Pakistan’s Nobel Peace Prize winner Malala Yousafzai arrived Saturday in her hometown for the first time since a Taliban militant shot her there in 2012 for advocating girls’ education.
Yousafzai and her family arrived in a helicopter provided by the Pakistani military, which took her to the town of Mingora in the Swat Valley from Islamabad. She arrived in the capital before dawn Thursday flanked by heavy security and plans to return to Britain Monday.
Yousafzai, 20, won international renown after she was shot by the Taliban in Mingora. She received initial treatment in Pakistan and later was taken to England for further care. She stayed on in the United Kingdom to continue her education and became the youngest person to be awarded the Nobel Peace Prize in 2014.
Yousafzai entered her childhood home Saturday accompanied by her father, mother and brother. She sobbed upon entering the home where relatives, former class fellows and friends had been anxiously waiting since morning to welcome her with flowers and hugs.
Youzafzai said she waited for the moment for more than five years and said she often looked at Pakistan on the map, hoping one day to return. She said she plans to permanently return to Pakistan after completing her studies in Britain.
“It is still like a dream for me, am I among you? Is it a dream or reality,” she said.
Security had been visibly beefed up in Mingora the previous day. The Pakistani Taliban had warned after the attack on the then-14-year-old that they would target her again if they got the chance.
Yousafzai had asked authorities to allow her to go to Mingora and Shangla village in the Swat Valley, where a school has been built by her Malala Fund.
In October 2012, Yousafzai was shot in the head by a Taliban assassin who jumped inside her school van and yelled, “Who is Malala?” She was targeted for speaking out on girls’ education.
Only 14 when she was shot, Yousafzai has since delighted in telling the Taliban that instead of silencing her, they have amplified her voice. She has also written a book, spoken at the United Nations and met with refugees.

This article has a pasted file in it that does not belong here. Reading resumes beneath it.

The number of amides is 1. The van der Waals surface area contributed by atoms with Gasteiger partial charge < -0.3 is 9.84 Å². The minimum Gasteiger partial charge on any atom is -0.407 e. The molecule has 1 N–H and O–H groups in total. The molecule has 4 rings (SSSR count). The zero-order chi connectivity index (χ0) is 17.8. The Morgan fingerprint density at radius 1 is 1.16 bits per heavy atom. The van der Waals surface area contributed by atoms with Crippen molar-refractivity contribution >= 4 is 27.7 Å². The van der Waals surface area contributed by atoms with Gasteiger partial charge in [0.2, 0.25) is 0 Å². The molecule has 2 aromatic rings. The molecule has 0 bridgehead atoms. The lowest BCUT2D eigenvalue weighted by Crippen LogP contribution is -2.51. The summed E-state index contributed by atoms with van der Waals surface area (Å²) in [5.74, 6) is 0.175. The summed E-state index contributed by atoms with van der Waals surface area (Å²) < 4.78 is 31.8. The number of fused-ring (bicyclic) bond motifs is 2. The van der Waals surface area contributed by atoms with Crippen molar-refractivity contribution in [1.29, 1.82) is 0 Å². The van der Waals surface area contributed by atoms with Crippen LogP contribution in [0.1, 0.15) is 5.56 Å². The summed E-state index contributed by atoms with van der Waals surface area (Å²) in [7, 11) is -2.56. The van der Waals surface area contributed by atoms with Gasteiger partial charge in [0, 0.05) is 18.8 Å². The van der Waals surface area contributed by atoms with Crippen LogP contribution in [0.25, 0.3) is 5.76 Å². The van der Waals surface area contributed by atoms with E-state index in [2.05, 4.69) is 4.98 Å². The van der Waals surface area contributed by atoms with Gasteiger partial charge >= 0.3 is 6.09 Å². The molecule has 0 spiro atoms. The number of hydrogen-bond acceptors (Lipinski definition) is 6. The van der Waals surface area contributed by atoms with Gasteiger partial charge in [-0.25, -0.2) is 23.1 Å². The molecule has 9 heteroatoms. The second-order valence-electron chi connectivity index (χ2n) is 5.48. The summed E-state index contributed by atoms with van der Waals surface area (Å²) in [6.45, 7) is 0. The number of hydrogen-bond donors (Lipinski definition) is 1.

Grateful to Pakistan army
On Friday, Yousafzai praised the Pakistan army in an interview on the independent Geo news channel for providing her timely medical treatment, saying her surgery was done by an army surgeon at the “right time.” She later received post-trauma treatment in Britain.
She said she would not have been sitting in Pakistan now if she had not been treated quickly. She plans to permanently return to Pakistan after completing her studies in Britain.
All for education
Yousafzai has won praise from across Pakistan on her return home, but some critics on social media have tried to undermine her efforts to promote girls’ education. Yousafzai told media outlets Friday that she expected criticism from militants, who had a particular mindset, but doesn’t understand why some educated Pakistanis oppose her.
“Those who do criticize have an absurd kind of criticism that doesn’t make any sense,” she said in an interview with Pakistan’s The News English-language newspaper published Saturday.
“What I want is for people to support my purpose of education and think about the daughters of Pakistan who need an education,” she told the newspaper. “Don’t think about me. I don’t want any favor or I don’t want everyone to accept me. All I care about is that they accept education as an issue.”
In the interview, she said she was sitting in her classroom when news broke about her Nobel Prize and that she was not aware of it because she was not using her mobile phone at the time.
“My teacher came into my classroom and called me outside. I was worried that I might have done something wrong and I am in trouble. But she told me that I had won the Peace Prize. I said thank you. You don’t know how to respond. For me, it was for the cause of education,” she told the paper.